TORONTO — There’s so many fingers to point regarding to the Lakers’ ongoing struggles, but there’s not enough hands.
So in the wake of the Lakers’ 108-103 loss Sunday to the Toronto Raptors, Kobe Bryant asked that all the finger wagging aims directly at him.
“This way we don’t have to worry about that as a team,” Bryant said. “It’s my responsibility. I’ll take the arrows. That’s what we do best and playing together and trying to get out of this ditch. I’ve been through the and worse times than that. Let me go out there and focus on playing.”
Bryant tried focusing on that task against the Raptors, but to no avail.
He scored 26 points on only 10 of 32 shooting, including a 5 of 16 clip on jumpers. After his increased on-ball defending role led to quality performances against Cleveland’s Kyrie Irving and Milwaukee’s Brandon Jennings, Bryant allowed Toronto’s Jose Calderon to smoke him on a team-leading 22 points on 9 of 15 shooting.
Bryant attributed his bad game to “heavy legs” after playing 43 minutes, but vowed he will increase his treatment that entail ice baths, massages and elevating his legs. He then offered an unsolicited comment that could be interpreted many ways.
“This team needs me on both ends of the floor,” Bryant said. “So unless they’re going to do something roster wise, I have to continue to push through it.”
So does this mean Bryant believes the front office needs to make a move to help ease his burden?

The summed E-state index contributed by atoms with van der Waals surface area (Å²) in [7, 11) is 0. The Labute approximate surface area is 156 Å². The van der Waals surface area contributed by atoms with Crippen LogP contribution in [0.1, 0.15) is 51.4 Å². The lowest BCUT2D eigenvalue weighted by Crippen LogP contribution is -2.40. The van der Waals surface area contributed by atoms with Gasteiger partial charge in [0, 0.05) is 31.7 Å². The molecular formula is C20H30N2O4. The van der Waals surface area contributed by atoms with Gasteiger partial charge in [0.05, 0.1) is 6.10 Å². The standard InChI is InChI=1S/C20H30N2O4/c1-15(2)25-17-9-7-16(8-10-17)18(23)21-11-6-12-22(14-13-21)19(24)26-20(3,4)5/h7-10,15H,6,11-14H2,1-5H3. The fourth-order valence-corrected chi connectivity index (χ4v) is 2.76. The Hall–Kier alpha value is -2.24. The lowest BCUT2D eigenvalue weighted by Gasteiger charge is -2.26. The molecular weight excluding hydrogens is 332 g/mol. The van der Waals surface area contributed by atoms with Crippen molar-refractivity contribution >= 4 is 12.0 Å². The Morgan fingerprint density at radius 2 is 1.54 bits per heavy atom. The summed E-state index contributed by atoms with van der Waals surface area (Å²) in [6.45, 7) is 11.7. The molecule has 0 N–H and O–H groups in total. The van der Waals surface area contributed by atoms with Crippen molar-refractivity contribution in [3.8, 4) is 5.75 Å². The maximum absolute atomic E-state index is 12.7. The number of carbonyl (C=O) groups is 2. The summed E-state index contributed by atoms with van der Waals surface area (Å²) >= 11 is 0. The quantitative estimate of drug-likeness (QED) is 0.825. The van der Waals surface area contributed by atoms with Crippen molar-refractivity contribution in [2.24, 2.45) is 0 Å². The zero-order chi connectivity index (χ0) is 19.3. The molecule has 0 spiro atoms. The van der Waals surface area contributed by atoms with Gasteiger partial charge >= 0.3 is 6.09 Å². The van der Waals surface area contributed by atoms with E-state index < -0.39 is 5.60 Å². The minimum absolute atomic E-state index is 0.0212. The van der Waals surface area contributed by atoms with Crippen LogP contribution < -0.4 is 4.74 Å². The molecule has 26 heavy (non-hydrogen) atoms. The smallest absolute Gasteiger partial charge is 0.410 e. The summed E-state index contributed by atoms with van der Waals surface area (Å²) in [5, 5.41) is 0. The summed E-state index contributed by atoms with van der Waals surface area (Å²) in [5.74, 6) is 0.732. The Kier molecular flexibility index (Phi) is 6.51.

“No,” Bryant quickly said. “Listen, if this is what we’re rolling with, I can’t make no excuses. I have to go out there and do my job. Tonight wasn’t good enough. I did okay defensively and played very well in pressuring the ball. But my offense was subpar in terms of missing easy shots. I have to do a better job putting that ball in the hole when the opportunities present itself.”
Still, doing that won’t completely solve the Lakers’ problems.
After all, Bryant has led the league in scoring this season, averaging 29.6 points per game on an efficient 46.8 percent clip. Even during those times, the Lakers have still managed to a 17-23 record with a 12th place standing in the Western Conference.
The Lakers’ loss, which gave the team a two-game losing streak, also featured other bad elements.
Dwight Howard only scored five points on 1 of 3 shooting after getting ejected late in the second half. The Lakers looked unorganized on defense, allowing Toronto to shoot 54.8 percent from the field because of open jumpers and drives to the basket. Toronto stormed out to an 11-2 run after the Lakers clearly looked uninterested in trying.
“We were lazy,” said Lakers guard Steve Nash, whose 16 points and nine assists and visit to his native Canada was soiled because of it. “We were cutting corners. Not an excuse at all. If anything, it’s a warning sign.”
Some of the Lakers showed signs they’re trying address that.
Pau Gasol and Metta World Peace talked extensively after the game in what looked to be an engaging and positive conversation. Afterwards, World Peace touted the importance of maintaining “positive energy,” while Gasol brought up the need to communicate better on defense.
Still, who knows what that will do. After all, Lakers coach Mike D’Antoni repeatedly called timeouts throughout the game emphasizing the same concepts.
“There’s no words that we can change it around,” D’Antoni said. “It’s action.”
Bryant at least hopes his words accepting blame will spur the action needed to turn things around.
“This is what I do,” he said. “It’s on me. I can’t be missing those shots. It’s part of the responsibility of being a leader on the team is you have to take that. You got to take that.”